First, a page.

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Tomase: Making sense of Vazquez, Pham, Diekman deals as Red Sox begin overhaul

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Rapid reaction to the news that the Red Sox have traded starting catcher Christian Vazquez to the Astros while also nearing a deal for Reds outfielder Tommy Pham and White Sox catcher Reese McGuire...

First off, this had to happen, and there should be more moves like it before Tuesday's MLB trade deadline. The Red Sox are no World Series threat and they're in the unique position of recognizing this fact with a half dozen potentially playoff-altering rentals on the roster.

Vazquez was one of their most desirable chips, a World Series champion in the midst of a standout season. He's hitting .282 with eight homers and 42 RBIs, but those numbers don't tell the story of his transformation since early May. Starting with a two-game series in Atlanta that also marked the start of the team's (temporary, as it turned out) turnaround, Vazquez is hitting .299 with an .808 OPS and all but one of his home runs.

2022 MLB trade tracker: Listing every transaction before deadline

The longest-tenured member of the organization -- he was drafted in 2008 -- he's extremely popular in the clubhouse, where this news will not be enthusiastically received. Reporters in Houston captured teammates consoling him as he left the field during batting practice.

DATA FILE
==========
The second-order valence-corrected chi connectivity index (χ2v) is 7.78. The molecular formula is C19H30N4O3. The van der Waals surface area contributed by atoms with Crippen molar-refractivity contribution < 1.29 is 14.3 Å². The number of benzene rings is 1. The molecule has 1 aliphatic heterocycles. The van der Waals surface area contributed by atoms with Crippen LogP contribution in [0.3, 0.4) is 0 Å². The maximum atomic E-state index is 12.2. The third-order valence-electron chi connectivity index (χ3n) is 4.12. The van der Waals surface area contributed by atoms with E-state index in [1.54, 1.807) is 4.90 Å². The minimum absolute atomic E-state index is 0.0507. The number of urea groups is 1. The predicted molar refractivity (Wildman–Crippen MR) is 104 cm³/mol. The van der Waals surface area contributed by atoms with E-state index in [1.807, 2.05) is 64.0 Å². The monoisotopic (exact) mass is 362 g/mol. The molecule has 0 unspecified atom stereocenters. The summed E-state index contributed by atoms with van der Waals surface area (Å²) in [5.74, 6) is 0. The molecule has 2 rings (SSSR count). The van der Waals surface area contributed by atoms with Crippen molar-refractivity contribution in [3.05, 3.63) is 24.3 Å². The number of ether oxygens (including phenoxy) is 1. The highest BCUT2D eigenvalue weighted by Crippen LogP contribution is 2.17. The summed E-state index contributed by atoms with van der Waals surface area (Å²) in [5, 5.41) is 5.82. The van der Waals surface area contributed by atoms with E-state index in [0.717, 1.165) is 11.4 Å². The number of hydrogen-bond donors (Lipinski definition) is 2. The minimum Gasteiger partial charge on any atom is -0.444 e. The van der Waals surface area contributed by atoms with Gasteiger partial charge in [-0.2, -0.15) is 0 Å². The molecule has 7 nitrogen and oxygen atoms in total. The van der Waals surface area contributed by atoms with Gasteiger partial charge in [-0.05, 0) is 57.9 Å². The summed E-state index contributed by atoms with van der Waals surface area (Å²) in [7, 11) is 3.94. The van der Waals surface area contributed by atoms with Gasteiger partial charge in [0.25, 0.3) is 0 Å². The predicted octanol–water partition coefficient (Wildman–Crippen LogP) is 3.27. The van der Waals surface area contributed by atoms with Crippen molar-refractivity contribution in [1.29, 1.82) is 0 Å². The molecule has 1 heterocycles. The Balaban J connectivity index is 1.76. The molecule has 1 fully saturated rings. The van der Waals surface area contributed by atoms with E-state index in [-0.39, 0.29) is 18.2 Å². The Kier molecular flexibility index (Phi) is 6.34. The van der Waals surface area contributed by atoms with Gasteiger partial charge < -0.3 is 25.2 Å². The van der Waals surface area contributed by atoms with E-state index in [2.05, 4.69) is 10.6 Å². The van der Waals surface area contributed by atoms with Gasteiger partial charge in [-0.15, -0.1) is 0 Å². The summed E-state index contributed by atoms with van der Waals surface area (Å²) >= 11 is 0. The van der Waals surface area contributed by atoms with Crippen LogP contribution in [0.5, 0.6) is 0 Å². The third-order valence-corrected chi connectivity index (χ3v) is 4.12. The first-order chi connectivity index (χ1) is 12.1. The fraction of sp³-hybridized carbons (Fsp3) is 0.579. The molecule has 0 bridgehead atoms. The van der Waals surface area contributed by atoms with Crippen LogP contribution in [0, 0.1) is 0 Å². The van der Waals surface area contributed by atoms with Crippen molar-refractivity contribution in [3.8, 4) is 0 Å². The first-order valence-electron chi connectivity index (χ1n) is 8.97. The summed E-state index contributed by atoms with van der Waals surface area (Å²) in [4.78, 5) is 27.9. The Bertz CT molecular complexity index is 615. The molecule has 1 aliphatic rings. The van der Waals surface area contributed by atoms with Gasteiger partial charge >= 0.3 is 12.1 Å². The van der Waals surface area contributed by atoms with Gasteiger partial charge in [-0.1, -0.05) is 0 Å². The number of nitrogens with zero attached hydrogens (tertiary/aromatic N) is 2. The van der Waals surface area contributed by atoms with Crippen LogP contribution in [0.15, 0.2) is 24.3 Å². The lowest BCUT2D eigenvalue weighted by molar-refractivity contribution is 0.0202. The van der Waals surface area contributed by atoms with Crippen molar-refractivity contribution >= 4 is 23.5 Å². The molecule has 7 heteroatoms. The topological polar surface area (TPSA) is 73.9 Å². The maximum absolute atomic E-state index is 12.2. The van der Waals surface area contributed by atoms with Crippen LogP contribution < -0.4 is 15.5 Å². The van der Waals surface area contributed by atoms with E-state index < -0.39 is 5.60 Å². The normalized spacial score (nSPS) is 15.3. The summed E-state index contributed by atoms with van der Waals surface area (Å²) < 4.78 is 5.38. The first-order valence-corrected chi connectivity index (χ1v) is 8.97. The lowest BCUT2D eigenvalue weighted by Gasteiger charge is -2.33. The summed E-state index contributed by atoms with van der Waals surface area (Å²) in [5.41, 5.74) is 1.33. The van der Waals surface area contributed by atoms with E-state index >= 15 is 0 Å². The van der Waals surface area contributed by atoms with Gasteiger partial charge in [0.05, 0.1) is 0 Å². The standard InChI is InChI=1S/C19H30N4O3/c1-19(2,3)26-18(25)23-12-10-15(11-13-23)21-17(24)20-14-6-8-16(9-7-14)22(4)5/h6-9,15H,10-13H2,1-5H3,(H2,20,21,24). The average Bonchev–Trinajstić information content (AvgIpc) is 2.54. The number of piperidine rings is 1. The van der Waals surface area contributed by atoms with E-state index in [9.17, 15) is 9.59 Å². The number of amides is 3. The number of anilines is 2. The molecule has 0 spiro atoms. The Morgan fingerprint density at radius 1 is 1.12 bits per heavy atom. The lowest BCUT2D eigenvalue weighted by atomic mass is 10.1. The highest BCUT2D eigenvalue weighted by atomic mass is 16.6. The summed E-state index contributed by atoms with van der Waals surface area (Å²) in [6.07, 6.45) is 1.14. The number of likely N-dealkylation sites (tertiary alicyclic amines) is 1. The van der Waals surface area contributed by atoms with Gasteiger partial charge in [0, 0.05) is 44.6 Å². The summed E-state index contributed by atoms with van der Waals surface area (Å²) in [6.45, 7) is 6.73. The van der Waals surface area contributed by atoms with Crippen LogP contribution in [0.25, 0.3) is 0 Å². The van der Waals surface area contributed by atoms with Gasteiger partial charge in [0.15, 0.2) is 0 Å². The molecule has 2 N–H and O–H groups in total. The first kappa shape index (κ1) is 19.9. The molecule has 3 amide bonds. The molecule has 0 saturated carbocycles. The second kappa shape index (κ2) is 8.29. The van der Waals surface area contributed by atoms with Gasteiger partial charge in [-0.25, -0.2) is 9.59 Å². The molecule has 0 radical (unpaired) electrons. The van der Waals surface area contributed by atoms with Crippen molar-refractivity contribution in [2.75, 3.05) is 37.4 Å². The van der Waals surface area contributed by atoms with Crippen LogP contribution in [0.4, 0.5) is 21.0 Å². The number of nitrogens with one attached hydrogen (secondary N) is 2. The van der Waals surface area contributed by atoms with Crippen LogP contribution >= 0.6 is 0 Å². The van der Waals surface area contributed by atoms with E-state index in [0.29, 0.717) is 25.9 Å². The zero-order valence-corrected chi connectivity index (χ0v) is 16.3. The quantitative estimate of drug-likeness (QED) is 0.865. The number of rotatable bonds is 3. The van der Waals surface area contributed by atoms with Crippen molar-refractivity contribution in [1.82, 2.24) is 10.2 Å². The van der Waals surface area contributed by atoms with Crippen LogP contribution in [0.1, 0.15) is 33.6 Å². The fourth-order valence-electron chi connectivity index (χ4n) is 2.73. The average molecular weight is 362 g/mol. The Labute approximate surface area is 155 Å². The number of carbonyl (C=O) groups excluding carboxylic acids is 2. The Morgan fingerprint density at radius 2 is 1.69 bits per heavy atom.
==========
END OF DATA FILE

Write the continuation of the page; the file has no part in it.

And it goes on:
That said, with a brutal schedule remaining and seven teams ahead of them in the wild card race, the Red Sox will be best served in the long run by selling now. Left-hander Rich Hill has already been scratched from Wednesday's start for reasons manager Alex Cora wouldn't share, and J.D. Martinez and Nathan Eovaldi could be on the block as well.

 

The Red Sox put themselves in this position by losing 19 games in July after winning 20 games in June, and it's ugly to ponder what comes next. There's always the chance Vazquez could re-sign this fall when he enters free agency, but typically players in his situation find a new home.

In the short term, Kevin Plawecki becomes the starting catcher, with McGuire coming aboard from the White Sox for left-hander Jake Diekman in a separate deal. Neither is a viable everyday solution in 2023, however, so expect the Red Sox to be in the market for a catcher this winter.

McGuire is a former Blue Jays prospect with a strong arm and decent framing skills. Outside of a Sandy Leon-esque hot streak when summoned by the Jays last year, he hasn't done much offensively at any level since being selected 14th overall by the Pirates in 2013. He's hitting .225 with the White Sox this year and .241 for his career.

As for Pham, he has impacted a pennant race on behalf of Chaim Bloom before. The Red Sox chief baseball officer was in Tampa when Pham arrived in 2018 and helped the Rays win 90 games, though they fell short of the playoffs.

He has posted numbers that pretty much exactly duplicate those of Alex Verdugo, batting .238 with 11 homers and 39 RBIs. Like Verdugo, the 34-year-old Pham is a full-time left fielder, though he regularly played center as recently as 2018.

In some corners, the Vazquez and Pham deals are being cited as an example of the Red Sox both buying and selling, but I'm not seeing it, at least not yet. Replacing your starting catcher, who's playing at an All-Star level, with a carbon copy of an average outfielder who's already on your roster isn't an even swap.

Let's withhold those sweeping judgments until the deadline passes and we see who else Bloom has traded away.